Shawbrook’s recent Changing Face of Buy-to-Let Report indicates that confidence is growing among the UK’s BTL landlord community, even as unprecedented living-cost increases take a toll on the country’s collective spending power.
The results of the survey conducted by Shawbrook found that 67% of landlords are confident about the market’s outlook for the rest of the year. Furthermore, 34% of the landlords surveyed said they intend to purchase at least one additional property to add to their portfolio before the end of 2022.
Potential tax incentives associated with setting up limited companies to purchase BTL properties are also appealing to more prospective buyers than ever before. According to Shawbrook, almost 30% of the brokers they reached out to said that 75% or more of their clients were considering a limited company establishment.
“Our own forecasts point to a buy-to-let market of around £44 billion in 2022. This is slightly down on last year, with fewer new purchases without the stamp duty incentives,” said Stephanie Charman, head of strategic relationships at Sesame Bankhall Group.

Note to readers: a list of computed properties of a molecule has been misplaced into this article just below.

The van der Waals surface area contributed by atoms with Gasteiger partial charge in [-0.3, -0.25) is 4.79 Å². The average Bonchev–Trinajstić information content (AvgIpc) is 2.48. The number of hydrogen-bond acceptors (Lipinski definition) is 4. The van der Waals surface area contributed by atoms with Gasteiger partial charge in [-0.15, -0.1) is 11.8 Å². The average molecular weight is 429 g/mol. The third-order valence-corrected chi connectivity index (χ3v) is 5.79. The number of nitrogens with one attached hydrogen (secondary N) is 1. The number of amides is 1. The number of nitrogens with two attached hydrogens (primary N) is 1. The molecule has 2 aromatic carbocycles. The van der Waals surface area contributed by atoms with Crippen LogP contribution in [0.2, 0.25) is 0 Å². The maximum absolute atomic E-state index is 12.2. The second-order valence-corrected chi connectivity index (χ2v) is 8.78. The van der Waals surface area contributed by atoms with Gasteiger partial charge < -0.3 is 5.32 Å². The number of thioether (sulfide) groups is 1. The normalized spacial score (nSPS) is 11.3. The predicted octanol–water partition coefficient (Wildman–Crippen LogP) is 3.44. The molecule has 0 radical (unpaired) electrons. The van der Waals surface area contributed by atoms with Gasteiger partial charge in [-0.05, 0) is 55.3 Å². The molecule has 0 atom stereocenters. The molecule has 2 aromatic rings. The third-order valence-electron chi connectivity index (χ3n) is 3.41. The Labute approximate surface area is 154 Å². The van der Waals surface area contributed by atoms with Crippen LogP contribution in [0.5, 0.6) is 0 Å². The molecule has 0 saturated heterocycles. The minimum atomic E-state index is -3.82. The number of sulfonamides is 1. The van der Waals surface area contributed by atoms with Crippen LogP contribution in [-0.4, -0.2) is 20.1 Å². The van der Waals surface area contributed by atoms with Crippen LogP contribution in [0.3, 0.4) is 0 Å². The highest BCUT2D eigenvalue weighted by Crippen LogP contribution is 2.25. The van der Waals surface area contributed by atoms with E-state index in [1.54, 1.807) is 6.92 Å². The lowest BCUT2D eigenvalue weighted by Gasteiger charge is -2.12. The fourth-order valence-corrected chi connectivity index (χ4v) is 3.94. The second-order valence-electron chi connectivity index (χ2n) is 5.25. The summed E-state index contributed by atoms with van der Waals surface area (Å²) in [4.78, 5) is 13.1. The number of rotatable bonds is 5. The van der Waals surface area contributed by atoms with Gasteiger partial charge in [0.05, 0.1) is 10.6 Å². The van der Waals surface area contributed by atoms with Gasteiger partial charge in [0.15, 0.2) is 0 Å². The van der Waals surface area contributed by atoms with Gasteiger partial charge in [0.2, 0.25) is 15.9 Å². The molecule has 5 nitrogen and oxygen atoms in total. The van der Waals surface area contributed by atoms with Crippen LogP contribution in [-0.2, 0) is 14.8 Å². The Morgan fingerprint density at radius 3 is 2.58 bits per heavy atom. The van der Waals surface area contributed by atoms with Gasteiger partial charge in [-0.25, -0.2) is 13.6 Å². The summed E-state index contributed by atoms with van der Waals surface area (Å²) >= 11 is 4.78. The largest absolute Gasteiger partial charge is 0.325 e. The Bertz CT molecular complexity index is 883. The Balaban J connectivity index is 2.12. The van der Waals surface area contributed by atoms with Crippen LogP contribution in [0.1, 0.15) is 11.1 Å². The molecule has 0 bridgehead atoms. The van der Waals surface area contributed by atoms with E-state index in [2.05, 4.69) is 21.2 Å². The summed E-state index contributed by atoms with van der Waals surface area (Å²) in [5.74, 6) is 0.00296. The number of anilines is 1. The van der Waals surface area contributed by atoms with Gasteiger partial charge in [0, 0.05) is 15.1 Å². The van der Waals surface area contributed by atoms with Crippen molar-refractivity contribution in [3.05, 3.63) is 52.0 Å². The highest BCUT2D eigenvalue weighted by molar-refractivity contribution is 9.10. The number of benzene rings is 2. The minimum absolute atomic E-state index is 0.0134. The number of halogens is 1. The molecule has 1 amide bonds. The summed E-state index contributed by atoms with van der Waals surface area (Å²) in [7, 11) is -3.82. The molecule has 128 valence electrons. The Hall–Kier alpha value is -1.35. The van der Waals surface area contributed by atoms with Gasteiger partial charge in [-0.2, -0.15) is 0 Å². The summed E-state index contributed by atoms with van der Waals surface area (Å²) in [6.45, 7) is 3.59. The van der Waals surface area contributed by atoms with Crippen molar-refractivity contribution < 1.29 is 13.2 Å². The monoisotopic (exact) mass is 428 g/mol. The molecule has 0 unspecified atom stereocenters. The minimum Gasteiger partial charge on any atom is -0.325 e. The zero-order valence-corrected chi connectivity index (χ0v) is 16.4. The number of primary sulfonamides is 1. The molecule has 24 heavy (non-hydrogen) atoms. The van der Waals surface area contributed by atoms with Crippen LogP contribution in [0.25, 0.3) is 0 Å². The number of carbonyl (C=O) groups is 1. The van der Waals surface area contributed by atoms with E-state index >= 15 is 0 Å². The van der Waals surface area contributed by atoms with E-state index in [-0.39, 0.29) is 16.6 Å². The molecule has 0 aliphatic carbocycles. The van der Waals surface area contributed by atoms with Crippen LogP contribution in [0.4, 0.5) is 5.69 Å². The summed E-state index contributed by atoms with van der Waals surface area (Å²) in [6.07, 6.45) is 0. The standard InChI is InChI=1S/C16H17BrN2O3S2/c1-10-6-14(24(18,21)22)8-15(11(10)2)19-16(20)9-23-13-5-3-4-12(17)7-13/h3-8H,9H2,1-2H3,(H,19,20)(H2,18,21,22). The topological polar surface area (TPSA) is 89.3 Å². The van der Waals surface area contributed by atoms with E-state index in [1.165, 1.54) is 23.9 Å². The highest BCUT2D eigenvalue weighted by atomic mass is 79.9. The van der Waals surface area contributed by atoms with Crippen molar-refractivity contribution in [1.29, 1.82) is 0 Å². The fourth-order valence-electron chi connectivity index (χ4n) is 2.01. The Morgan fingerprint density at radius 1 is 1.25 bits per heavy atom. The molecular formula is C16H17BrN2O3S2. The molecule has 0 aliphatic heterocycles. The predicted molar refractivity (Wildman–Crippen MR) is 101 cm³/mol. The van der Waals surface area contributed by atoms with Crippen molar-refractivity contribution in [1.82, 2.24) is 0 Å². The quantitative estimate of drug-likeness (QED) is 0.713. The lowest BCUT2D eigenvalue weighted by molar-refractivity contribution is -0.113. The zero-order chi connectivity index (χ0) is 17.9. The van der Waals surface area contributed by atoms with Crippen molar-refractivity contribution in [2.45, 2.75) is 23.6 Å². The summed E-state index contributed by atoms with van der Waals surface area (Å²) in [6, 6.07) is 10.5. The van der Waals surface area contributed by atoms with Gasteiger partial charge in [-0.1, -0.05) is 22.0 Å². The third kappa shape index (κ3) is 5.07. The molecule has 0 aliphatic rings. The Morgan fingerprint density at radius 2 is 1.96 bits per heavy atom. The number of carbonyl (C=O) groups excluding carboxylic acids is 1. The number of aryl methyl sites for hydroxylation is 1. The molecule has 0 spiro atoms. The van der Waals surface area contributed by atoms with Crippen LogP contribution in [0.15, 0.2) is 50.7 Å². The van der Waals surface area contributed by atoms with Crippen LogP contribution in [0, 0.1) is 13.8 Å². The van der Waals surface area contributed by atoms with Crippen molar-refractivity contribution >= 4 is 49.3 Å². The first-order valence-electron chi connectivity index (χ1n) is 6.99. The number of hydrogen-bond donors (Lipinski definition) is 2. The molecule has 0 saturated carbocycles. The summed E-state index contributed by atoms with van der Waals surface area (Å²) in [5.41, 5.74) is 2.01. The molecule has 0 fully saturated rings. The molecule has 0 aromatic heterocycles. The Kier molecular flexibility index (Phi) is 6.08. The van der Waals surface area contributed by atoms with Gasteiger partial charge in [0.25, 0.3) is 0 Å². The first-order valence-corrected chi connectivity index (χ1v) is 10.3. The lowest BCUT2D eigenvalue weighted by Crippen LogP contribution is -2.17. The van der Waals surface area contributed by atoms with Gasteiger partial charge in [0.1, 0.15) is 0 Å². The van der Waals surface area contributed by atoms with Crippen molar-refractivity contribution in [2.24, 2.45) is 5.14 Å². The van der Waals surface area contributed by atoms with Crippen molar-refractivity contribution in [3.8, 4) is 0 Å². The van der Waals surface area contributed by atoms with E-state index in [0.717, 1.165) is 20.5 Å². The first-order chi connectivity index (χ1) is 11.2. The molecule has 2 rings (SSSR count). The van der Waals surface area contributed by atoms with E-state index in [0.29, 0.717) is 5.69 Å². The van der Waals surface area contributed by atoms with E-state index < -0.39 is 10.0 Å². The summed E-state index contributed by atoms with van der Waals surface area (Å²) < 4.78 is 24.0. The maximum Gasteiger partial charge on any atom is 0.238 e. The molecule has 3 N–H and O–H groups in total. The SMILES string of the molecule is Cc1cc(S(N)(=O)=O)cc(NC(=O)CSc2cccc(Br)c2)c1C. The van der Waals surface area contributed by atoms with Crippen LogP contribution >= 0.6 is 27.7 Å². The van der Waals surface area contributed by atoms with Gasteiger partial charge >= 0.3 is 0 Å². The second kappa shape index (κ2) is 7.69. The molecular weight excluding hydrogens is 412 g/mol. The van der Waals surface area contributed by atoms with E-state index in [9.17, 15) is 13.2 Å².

Rising Rents Yields Remain Attractive
In spite of ongoing interest rate hikes and skyrocketing living-cost increases, private landlords remain incentivised by the prospect of record-high monthly rents in many areas of the UK.
Average monthly rents are at an all-time high, yet a recent poll carried out by the Social Market Foundation (SMF) found that more than 80% of private renters are satisfied with their current homes. Furthermore, 85% expressed satisfaction with their landlords.
The study also found that around 50% of private renters see themselves exiting the private rental sector within the next 15 years in order to buy their own homes and get on the property ladder. Just 13% said they would be happy to continue renting long-term, suggesting that most private renters would prefer to buy and own their own homes.
Property prices continue to climb at the fastest rate on record, making it increasingly difficult for first-time buyers to breathe life into their dreams of homeownership.
“Given the challenges facing prospective first-time buyers in stepping on to the property ladder, the private rental sector continues to play a vital role in fulfilling the UK’s housing needs,” said Charman.
EPC Requirements to Cost Landlords £5,900 to £10,400
By 2025, it will be a legal requirement for all new buy-to-let tenancies to have a minimum energy efficiency rating of C, which will also apply to existing tenancies by 2028.
This policy alteration will affect the vast majority of landlords across the UK, and is estimated to bring costs ranging from £5,900 to £10,400 per buy-to-let property for the necessary renovations and improvements.
According to Shawbrook, just 17% of landlords have already taken steps to boost their properties’ energy efficiency ratings, among which boiler replacements and new windows/doors have been the most common refurbishments to date.